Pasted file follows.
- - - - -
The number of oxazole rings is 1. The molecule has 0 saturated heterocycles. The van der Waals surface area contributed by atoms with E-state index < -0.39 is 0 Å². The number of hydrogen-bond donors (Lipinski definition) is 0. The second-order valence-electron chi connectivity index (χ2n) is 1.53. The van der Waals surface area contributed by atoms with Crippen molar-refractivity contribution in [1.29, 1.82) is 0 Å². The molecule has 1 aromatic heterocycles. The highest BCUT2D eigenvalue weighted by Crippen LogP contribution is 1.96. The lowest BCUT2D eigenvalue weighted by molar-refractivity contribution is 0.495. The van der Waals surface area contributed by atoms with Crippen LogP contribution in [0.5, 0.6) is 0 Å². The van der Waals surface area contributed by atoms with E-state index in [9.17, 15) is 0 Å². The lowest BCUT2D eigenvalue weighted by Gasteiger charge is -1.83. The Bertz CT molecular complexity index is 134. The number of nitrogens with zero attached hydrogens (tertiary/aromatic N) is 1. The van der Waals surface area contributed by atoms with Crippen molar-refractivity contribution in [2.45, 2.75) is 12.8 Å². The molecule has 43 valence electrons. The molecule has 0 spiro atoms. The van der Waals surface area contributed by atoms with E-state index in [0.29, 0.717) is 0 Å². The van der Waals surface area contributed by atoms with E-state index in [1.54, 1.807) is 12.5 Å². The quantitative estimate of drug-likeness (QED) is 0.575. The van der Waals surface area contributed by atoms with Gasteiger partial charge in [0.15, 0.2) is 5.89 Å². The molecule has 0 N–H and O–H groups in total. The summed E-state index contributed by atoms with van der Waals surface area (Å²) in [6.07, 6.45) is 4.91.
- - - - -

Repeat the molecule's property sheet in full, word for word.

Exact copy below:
The number of oxazole rings is 1. The molecule has 0 saturated heterocycles. The van der Waals surface area contributed by atoms with E-state index < -0.39 is 0 Å². The number of hydrogen-bond donors (Lipinski definition) is 0. The second-order valence-electron chi connectivity index (χ2n) is 1.53. The van der Waals surface area contributed by atoms with Crippen molar-refractivity contribution in [1.29, 1.82) is 0 Å². The molecule has 1 aromatic heterocycles. The highest BCUT2D eigenvalue weighted by Crippen LogP contribution is 1.96. The lowest BCUT2D eigenvalue weighted by molar-refractivity contribution is 0.495. The van der Waals surface area contributed by atoms with Crippen LogP contribution in [0.5, 0.6) is 0 Å². The van der Waals surface area contributed by atoms with E-state index in [9.17, 15) is 0 Å². The lowest BCUT2D eigenvalue weighted by Gasteiger charge is -1.83. The Bertz CT molecular complexity index is 134. The number of nitrogens with zero attached hydrogens (tertiary/aromatic N) is 1. The van der Waals surface area contributed by atoms with Crippen molar-refractivity contribution in [2.45, 2.75) is 12.8 Å². The molecule has 43 valence electrons. The molecule has 0 spiro atoms. The van der Waals surface area contributed by atoms with E-state index in [0.29, 0.717) is 0 Å². The van der Waals surface area contributed by atoms with E-state index in [1.54, 1.807) is 12.5 Å². The quantitative estimate of drug-likeness (QED) is 0.575. The van der Waals surface area contributed by atoms with Gasteiger partial charge in [0.15, 0.2) is 5.89 Å². The molecule has 0 N–H and O–H groups in total. The summed E-state index contributed by atoms with van der Waals surface area (Å²) in [6.07, 6.45) is 4.91.